The Republican presidential candidates were squaring off Saturday night for their last debate before the South Carolina primary, just hours after the race – and the country itself – was rocked by the death of Supreme Court Justice Antonin Scalia.
Scalia’s death thrusts the issue of judicial appointments into the 2016 race, raising the possibility that the next president immediately will have to fill a high court vacancy. While President Obama may nominate a successor, it’s unclear whether he can get any appointee confirmed in the Republican-led Senate.
Although the prospect of a Supreme Court vacancy now looms over the race, the South Carolina primary already was heating up on several fronts in recent days, with the candidates trading accusations on immigration and other issues.
The CBS News-hosted debate in Greenville, S.C., comes one week before the state’s Republican primary election.
The largely conservative southern state has big and influential military and evangelical populations.
This represents a balancing act for the race’s front-runner. Trump — who vows, if elected, to build a wall along the U.S.-Mexico border and tighten U.S. immigration policy – has a platform that appeals to security hawks. However, his occasionally crude language risks offending some of the state’s evangelicals and other social conservatives.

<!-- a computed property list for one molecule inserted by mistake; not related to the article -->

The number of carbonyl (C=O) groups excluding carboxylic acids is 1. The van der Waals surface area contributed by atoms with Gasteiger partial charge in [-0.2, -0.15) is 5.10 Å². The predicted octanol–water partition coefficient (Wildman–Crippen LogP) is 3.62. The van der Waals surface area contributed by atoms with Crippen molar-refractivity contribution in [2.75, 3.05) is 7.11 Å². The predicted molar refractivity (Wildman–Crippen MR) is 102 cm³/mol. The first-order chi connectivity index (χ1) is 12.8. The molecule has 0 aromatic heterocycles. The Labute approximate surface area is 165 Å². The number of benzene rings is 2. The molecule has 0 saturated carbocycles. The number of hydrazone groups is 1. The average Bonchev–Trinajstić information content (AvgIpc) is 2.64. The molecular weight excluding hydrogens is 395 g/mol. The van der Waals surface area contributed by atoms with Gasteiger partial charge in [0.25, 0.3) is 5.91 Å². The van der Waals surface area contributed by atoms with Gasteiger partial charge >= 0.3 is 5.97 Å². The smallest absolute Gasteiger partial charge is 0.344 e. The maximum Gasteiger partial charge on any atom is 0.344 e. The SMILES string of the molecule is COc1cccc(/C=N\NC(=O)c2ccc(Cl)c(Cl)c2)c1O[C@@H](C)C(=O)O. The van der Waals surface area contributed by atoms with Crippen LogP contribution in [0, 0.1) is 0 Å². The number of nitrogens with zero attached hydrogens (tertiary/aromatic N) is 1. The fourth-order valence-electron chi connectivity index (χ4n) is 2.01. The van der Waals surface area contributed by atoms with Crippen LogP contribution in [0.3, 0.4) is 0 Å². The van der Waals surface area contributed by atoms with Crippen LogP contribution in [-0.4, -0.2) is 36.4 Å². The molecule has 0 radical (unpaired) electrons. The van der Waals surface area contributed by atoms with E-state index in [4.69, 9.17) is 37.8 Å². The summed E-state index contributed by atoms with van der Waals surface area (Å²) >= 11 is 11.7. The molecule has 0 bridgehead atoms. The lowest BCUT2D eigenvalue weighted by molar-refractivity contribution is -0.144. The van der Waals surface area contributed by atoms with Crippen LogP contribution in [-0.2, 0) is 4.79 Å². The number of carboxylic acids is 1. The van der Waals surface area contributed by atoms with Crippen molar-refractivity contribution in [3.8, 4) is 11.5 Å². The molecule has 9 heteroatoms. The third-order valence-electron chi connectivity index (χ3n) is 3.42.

“National security is at the top of the list,” Matt Moore, chairman of the state Republican Party, told Fox News on Saturday, hours before the debate in Greenville.
A poor debate and primary performance could further winnow the field – with pressure heavy on Carson, who has steadily dropped in national polls since the fall, and even on Kasich, who invested heavily in New Hampshire and placed second but faces questions about his viability elsewhere.
Still, Kasich, a moderate, suggested at town hall event Wednesday that he plans to continue after South Carolina, a calendar that includes 15 states and U.S. territories holding primaries on Super Tuesday, on March 1.
Beyond national security, jobs are also an issue.
The state’s unemployment rate is at about 5.5 percent, slightly above the average. But many of the high-paying jobs are along the state’s popular and heavily populated southeastern coast.
In addition, residents are still mourning the shooting deaths in June of nine black parishioners at a Charleston church. But conservatives in the state still appear to resist legislation that could infringe on gun rights.